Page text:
Five Little Firemen

Five Little Firemen

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Description (Brief)

A Little Golden Record based on the well known book, Five Little Firemen, written by Margaret Wise Brown with illustrations by Tibor Gergeley (New York, NY: Simon and Schuster, 1949). A Little Golden Record, Side 1 Five Little Firemen/Ireene Wicker and Gilbert Mack: The Singing Lady accompanied by Mitch Miller and His Orchestra. Side 2 Bach's Flute Dance from Badinerie of B Minor Suite, performed by Mitch Miller and his Orchestra.

One of the earliest commercial undertakings was the creation of Little Golden Book records. After receiving hundreds of letters from harried parents overwhelmed by their children’s ceaseless requests to read the books over and over, Random House came out with Little Golden Records. In the spring of 1949, the records were advertised as “new and improved” and “far superior in quality” with educational and entertainment content for your children.

These new recordings, produced by the Golden Record Label, founded by Grammy Award Winning producer, Arthur Shimkin, featured golden book stories that included fairy tales, nursery rhymes and some of the ever popular characters such as the Pokey Puppy, the Color Kittens, Five Little Firemen and Circus Time. Shimkin would go on to produce records for Sesame Street.

The record set included a colorfully illustrated copy of the book and a bright yellow one sided 78 record. This new phenomena was advertised to give parents time to complete household chores while your child was occupied in a constructive and beneficial activity-learning to read!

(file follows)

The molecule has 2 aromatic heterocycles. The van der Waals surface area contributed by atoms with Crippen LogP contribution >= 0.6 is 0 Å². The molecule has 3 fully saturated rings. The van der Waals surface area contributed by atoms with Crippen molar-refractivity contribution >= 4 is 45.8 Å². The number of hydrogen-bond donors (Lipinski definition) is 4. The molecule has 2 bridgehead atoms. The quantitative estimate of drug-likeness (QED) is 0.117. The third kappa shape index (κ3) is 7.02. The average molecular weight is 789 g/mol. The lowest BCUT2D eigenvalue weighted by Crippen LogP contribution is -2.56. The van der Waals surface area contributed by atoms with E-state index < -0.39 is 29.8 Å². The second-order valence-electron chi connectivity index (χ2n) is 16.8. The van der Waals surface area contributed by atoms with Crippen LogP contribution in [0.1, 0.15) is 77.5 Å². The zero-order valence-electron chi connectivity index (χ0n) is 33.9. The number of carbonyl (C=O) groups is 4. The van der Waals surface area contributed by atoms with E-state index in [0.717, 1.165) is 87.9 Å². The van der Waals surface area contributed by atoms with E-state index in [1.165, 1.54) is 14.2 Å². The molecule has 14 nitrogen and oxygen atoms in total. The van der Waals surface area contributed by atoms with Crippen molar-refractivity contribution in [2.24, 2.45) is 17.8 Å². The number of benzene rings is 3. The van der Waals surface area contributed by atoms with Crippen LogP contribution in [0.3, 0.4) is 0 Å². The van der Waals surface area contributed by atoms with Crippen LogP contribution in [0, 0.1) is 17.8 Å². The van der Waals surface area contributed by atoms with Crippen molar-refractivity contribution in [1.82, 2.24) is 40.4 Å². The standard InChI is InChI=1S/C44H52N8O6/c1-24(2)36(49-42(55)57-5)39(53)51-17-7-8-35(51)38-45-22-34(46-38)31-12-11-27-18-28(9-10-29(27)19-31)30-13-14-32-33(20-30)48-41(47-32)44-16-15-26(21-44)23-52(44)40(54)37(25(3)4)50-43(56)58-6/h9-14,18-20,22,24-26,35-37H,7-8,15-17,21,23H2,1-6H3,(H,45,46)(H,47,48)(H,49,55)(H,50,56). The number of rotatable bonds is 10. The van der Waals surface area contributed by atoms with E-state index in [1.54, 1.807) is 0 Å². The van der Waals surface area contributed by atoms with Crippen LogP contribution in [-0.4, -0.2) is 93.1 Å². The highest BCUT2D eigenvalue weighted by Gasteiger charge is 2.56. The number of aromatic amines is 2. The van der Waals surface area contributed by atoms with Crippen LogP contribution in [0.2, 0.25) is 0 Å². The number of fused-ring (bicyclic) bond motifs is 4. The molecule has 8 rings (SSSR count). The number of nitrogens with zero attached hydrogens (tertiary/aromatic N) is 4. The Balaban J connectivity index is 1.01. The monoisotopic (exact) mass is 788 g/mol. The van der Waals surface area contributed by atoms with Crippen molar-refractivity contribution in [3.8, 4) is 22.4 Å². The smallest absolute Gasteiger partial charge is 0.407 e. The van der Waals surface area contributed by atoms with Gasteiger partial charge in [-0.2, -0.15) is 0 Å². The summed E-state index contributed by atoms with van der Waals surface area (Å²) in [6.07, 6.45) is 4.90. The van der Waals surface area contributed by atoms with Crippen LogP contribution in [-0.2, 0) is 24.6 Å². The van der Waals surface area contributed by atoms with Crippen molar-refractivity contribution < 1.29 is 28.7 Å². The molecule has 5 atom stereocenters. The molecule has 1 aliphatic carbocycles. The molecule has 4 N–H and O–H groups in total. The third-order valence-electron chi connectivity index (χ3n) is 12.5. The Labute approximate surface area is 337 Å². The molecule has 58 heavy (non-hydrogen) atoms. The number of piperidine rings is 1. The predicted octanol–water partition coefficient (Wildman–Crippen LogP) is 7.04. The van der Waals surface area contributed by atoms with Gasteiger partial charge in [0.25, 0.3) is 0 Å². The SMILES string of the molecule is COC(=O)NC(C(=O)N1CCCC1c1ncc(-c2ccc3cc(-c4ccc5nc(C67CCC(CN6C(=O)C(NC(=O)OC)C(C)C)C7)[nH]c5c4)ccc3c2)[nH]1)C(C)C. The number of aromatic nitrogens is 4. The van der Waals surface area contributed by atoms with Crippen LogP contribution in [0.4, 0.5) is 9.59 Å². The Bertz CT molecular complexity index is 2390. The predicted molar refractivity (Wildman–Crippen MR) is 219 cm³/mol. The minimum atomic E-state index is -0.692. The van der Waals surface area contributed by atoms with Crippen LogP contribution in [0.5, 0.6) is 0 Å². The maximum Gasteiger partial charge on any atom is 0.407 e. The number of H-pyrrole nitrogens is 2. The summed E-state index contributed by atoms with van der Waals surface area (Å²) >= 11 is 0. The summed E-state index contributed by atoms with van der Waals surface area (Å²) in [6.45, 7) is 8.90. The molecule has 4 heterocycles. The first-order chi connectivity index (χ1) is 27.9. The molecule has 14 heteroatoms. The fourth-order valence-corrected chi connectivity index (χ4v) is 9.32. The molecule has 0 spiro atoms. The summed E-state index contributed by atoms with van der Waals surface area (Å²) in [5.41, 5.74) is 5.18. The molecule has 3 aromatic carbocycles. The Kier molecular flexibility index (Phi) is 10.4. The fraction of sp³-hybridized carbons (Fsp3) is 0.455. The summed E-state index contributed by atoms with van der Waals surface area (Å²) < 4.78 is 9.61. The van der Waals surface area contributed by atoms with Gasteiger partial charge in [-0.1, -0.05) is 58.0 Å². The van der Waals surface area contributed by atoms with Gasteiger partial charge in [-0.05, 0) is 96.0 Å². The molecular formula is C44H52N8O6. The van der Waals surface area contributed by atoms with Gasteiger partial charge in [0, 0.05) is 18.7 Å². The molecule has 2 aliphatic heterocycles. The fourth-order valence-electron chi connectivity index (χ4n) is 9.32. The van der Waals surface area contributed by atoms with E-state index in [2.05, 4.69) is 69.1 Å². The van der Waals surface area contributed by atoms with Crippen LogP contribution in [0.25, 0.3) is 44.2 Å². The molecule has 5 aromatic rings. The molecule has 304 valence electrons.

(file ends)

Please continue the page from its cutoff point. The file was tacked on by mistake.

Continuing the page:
The orchestral and choral background music was conducted and directed by Mitch Miller, a well-known musician and television celebrity who was head of Columbia records and the San Piper Singers. Some musical arrangements included special recording accompaniments by popular actors and singers, including Danny Kaye, Roy Rogers, Captain Kangaroo, Rosemary Clooney, Aaron Copeland, Leonard Bernstein and Bing Crosby.

In 1951 the Golden label introduced a larger 10”, two sided record of a “newly developed plastic” covered in a glossy folder. For only $1.05 these new unbreakable records could stand up to constant use. By 1955 Golden Record Chests with eight 78 records could be purchased for $3.95, but the very next year extended play records were introduced and the 78s were a thing of the past.

Currently not on view
Object Name
sound recording
date made
Sandpiper Press
place made
United States
Physical Description
paper (overall material)
plastic (overall material)
overall: 7 in x 7 1/2 in x 1/8 in; 17.78 cm x 19.05 cm x.3175 cm
ID Number
accession number
catalog number
Credit Line
Gift of Western Publishing Company, Inc. (through Richard Bernstein)
Entertainment, general
Children's Literature
See more items in
Cultural and Community Life: Entertainment
Popular Entertainment
Little Golden Books
Data Source
National Museum of American History
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